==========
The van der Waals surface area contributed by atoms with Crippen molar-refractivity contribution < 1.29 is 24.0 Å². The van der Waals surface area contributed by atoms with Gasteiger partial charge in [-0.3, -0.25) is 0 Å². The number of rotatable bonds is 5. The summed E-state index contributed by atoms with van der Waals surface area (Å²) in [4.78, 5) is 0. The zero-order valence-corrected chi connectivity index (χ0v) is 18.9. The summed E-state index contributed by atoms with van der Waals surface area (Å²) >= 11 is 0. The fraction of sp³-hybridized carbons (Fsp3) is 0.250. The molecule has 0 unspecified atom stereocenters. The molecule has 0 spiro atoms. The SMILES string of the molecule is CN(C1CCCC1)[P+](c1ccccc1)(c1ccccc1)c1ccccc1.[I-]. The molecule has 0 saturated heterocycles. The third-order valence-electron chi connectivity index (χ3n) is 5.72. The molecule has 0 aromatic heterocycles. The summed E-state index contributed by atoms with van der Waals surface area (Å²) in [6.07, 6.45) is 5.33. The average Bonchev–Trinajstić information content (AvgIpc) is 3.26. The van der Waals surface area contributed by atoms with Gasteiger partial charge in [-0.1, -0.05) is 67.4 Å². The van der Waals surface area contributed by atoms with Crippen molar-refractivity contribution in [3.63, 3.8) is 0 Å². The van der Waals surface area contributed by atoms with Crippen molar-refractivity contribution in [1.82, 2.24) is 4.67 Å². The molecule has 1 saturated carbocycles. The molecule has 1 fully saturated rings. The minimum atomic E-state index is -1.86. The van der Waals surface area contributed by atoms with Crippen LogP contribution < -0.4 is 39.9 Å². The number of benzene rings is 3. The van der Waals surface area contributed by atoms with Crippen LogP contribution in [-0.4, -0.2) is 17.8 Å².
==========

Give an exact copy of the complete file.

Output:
The van der Waals surface area contributed by atoms with Crippen molar-refractivity contribution < 1.29 is 24.0 Å². The van der Waals surface area contributed by atoms with Gasteiger partial charge in [-0.3, -0.25) is 0 Å². The number of rotatable bonds is 5. The summed E-state index contributed by atoms with van der Waals surface area (Å²) in [4.78, 5) is 0. The zero-order valence-corrected chi connectivity index (χ0v) is 18.9. The summed E-state index contributed by atoms with van der Waals surface area (Å²) >= 11 is 0. The fraction of sp³-hybridized carbons (Fsp3) is 0.250. The molecule has 0 unspecified atom stereocenters. The molecule has 0 spiro atoms. The SMILES string of the molecule is CN(C1CCCC1)[P+](c1ccccc1)(c1ccccc1)c1ccccc1.[I-]. The molecule has 0 saturated heterocycles. The third-order valence-electron chi connectivity index (χ3n) is 5.72. The molecule has 0 aromatic heterocycles. The summed E-state index contributed by atoms with van der Waals surface area (Å²) in [6.07, 6.45) is 5.33. The average Bonchev–Trinajstić information content (AvgIpc) is 3.26. The van der Waals surface area contributed by atoms with Gasteiger partial charge in [-0.1, -0.05) is 67.4 Å². The van der Waals surface area contributed by atoms with Crippen molar-refractivity contribution in [3.63, 3.8) is 0 Å². The van der Waals surface area contributed by atoms with Crippen molar-refractivity contribution in [1.82, 2.24) is 4.67 Å². The molecule has 1 saturated carbocycles. The molecule has 1 fully saturated rings. The minimum atomic E-state index is -1.86. The van der Waals surface area contributed by atoms with Crippen LogP contribution < -0.4 is 39.9 Å². The number of benzene rings is 3. The van der Waals surface area contributed by atoms with Crippen LogP contribution in [-0.4, -0.2) is 17.8 Å².